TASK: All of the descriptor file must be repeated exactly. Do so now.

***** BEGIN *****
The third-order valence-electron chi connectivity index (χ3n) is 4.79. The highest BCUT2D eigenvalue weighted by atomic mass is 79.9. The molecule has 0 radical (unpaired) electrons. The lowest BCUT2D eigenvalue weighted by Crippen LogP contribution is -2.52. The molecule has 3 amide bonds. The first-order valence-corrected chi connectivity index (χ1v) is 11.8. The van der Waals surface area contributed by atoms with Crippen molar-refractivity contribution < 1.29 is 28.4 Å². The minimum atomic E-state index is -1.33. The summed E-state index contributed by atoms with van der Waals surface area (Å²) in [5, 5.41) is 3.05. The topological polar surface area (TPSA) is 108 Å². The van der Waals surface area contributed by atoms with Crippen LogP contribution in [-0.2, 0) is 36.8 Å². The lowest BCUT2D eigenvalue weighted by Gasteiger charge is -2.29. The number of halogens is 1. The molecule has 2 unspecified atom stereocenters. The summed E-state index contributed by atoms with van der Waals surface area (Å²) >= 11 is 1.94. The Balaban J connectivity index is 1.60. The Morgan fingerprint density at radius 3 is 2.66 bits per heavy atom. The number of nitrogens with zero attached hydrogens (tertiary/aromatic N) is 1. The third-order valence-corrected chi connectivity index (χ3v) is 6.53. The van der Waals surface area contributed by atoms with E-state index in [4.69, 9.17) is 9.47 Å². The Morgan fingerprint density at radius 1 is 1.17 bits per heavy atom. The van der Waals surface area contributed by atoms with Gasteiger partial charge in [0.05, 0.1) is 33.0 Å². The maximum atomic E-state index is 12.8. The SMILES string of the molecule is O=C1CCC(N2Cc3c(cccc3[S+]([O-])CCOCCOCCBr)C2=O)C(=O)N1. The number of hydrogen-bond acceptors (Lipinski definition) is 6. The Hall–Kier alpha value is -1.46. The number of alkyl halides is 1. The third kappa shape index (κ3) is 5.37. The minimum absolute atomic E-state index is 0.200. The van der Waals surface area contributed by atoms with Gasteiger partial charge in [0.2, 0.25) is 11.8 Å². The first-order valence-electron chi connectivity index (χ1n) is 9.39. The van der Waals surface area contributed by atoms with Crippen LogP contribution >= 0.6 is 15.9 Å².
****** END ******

The third-order valence-electron chi connectivity index (χ3n) is 4.79. The highest BCUT2D eigenvalue weighted by atomic mass is 79.9. The molecule has 0 radical (unpaired) electrons. The lowest BCUT2D eigenvalue weighted by Crippen LogP contribution is -2.52. The molecule has 3 amide bonds. The first-order valence-corrected chi connectivity index (χ1v) is 11.8. The van der Waals surface area contributed by atoms with Crippen molar-refractivity contribution < 1.29 is 28.4 Å². The minimum atomic E-state index is -1.33. The summed E-state index contributed by atoms with van der Waals surface area (Å²) in [5, 5.41) is 3.05. The topological polar surface area (TPSA) is 108 Å². The van der Waals surface area contributed by atoms with Crippen LogP contribution in [-0.2, 0) is 36.8 Å². The lowest BCUT2D eigenvalue weighted by Gasteiger charge is -2.29. The number of halogens is 1. The molecule has 2 unspecified atom stereocenters. The summed E-state index contributed by atoms with van der Waals surface area (Å²) >= 11 is 1.94. The Balaban J connectivity index is 1.60. The Morgan fingerprint density at radius 3 is 2.66 bits per heavy atom. The number of nitrogens with zero attached hydrogens (tertiary/aromatic N) is 1. The third-order valence-corrected chi connectivity index (χ3v) is 6.53. The van der Waals surface area contributed by atoms with E-state index in [4.69, 9.17) is 9.47 Å². The Morgan fingerprint density at radius 1 is 1.17 bits per heavy atom. The van der Waals surface area contributed by atoms with Gasteiger partial charge in [0.05, 0.1) is 33.0 Å². The maximum atomic E-state index is 12.8. The SMILES string of the molecule is O=C1CCC(N2Cc3c(cccc3[S+]([O-])CCOCCOCCBr)C2=O)C(=O)N1. The number of hydrogen-bond acceptors (Lipinski definition) is 6. The Hall–Kier alpha value is -1.46. The number of alkyl halides is 1. The third kappa shape index (κ3) is 5.37. The minimum absolute atomic E-state index is 0.200. The van der Waals surface area contributed by atoms with Gasteiger partial charge in [0.2, 0.25) is 11.8 Å². The first-order valence-electron chi connectivity index (χ1n) is 9.39. The van der Waals surface area contributed by atoms with Crippen LogP contribution >= 0.6 is 15.9 Å².